Traditionally speaking, most companies use a top-down approach, with management using a strong directional approach. What are the biggest pitfalls in the improvement process?
What is a top-down organization?
A top-down organization is guided from the top. Vision and strategy are drafted by management and implemented in the organization. Employees are informed and firmly managed. It has the following pros and cons:
- Management draws up the plans and stands behind them.
- Policy and plans are aligned.
- Employees may not feel a connection with the company direction, leading to less support for management ideas.
- Employee knowledge and ideas aren’t fully utilized.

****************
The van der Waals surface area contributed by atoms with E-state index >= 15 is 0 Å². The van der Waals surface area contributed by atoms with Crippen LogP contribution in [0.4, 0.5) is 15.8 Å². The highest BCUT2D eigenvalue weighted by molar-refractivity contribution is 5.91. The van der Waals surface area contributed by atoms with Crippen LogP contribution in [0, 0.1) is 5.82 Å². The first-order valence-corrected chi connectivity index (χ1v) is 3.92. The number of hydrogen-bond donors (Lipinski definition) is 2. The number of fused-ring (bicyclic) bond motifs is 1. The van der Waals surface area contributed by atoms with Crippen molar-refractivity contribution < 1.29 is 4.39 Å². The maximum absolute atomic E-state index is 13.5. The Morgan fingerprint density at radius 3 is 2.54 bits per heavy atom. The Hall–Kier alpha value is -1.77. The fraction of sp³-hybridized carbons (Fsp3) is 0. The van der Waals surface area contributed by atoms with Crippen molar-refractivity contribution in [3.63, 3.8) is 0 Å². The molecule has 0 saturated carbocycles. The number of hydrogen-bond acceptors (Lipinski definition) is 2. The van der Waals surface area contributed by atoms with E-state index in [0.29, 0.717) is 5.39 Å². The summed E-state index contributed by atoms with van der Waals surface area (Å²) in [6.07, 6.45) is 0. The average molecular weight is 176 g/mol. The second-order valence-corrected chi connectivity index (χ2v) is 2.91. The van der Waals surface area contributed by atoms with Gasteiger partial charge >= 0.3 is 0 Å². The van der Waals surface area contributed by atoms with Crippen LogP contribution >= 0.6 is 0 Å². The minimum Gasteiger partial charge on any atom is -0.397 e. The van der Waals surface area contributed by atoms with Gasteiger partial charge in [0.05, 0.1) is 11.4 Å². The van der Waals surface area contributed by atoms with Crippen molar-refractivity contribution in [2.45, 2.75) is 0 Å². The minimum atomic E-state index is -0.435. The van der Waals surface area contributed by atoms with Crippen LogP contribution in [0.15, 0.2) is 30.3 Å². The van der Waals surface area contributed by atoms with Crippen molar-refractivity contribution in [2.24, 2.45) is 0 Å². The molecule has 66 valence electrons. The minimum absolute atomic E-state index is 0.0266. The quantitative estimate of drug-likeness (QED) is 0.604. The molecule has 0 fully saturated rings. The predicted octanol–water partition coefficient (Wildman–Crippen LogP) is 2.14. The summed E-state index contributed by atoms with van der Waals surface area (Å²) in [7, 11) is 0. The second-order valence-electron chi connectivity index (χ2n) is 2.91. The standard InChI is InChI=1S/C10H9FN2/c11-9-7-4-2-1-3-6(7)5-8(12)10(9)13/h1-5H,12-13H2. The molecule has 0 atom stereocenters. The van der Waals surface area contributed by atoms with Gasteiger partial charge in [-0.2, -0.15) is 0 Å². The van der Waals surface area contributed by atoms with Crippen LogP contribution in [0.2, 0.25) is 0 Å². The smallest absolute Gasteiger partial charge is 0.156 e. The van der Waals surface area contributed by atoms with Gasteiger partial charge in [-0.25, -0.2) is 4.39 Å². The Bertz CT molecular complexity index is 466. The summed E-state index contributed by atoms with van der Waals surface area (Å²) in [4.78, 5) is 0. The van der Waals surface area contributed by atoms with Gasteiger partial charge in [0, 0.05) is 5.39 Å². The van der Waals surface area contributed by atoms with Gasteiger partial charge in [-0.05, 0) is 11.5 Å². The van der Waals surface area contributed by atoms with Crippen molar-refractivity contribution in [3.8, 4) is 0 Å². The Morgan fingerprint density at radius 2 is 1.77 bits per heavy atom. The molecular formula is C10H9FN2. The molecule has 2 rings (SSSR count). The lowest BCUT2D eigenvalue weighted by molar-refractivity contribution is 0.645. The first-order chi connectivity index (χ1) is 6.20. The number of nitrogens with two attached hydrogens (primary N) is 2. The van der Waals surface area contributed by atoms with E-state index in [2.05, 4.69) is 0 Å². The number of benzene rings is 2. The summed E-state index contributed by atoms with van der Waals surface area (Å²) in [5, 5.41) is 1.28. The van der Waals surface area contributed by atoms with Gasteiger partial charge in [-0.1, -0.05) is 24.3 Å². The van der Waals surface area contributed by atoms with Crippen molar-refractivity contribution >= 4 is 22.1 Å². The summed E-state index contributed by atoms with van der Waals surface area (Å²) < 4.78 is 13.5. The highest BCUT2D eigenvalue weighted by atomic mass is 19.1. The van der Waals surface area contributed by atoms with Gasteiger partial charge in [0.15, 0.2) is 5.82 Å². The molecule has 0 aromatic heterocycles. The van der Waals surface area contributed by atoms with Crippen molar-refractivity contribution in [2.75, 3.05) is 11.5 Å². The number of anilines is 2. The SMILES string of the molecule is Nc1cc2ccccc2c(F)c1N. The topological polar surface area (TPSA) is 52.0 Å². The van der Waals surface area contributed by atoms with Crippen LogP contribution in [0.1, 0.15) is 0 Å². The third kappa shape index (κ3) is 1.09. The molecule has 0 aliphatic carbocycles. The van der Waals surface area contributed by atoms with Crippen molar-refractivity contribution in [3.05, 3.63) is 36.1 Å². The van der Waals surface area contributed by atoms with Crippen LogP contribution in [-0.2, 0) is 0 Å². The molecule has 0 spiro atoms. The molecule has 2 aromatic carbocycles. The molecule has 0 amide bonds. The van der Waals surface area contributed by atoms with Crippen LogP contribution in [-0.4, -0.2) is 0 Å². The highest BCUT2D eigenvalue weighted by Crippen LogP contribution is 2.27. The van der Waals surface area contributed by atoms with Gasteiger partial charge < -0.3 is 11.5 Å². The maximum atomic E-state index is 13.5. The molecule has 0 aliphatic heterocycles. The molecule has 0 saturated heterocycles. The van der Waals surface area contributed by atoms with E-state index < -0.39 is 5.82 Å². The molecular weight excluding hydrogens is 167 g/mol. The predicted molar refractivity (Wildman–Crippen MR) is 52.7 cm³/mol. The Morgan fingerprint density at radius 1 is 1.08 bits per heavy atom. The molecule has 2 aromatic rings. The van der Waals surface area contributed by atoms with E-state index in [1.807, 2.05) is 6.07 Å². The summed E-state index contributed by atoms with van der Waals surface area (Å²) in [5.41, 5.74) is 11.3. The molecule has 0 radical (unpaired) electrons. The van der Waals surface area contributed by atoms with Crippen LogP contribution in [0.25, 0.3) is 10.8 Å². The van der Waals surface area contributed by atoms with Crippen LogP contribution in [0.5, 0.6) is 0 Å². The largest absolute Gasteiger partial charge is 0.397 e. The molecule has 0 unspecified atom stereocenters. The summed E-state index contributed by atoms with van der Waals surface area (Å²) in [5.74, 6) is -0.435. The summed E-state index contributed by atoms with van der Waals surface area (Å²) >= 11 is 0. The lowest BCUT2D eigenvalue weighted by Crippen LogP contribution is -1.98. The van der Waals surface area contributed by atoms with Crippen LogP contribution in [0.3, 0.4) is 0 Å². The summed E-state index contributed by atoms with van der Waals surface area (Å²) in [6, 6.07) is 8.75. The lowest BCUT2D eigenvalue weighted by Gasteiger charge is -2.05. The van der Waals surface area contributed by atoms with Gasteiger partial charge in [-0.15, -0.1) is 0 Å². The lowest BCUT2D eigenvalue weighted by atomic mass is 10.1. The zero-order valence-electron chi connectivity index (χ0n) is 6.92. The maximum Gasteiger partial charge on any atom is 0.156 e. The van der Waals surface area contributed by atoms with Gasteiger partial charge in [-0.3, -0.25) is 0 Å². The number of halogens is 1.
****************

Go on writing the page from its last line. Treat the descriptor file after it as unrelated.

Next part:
Pitfalls in top-down improving
When management steers the improvement process one-sidedly, substantial pitfalls have to be taken into account:
- Management doesn’t have enough substantial knowledge to draft the right improvement initiatives on the work floor.
- Management can’t properly prioritize work floor improvements.
- And the most important one: there’s no support for the plans. When no one on the work floor supports the plans, the plans are destined to fail.
Successful improving in a top-down organization
To improve in any organization, a certain amount of cooperation and balance between the work floor and management is necessary. To improve in a top-down organization, it’s essential to mobilize the base of the organization too. Use whiteboard meetings to listen and explain, so all members are on the same page. Learn from employee knowledge, because you can only successfully improve together!
Curious how it can be done differently? Read our blog five-tips-for-improvement-in-a-decentralized-organization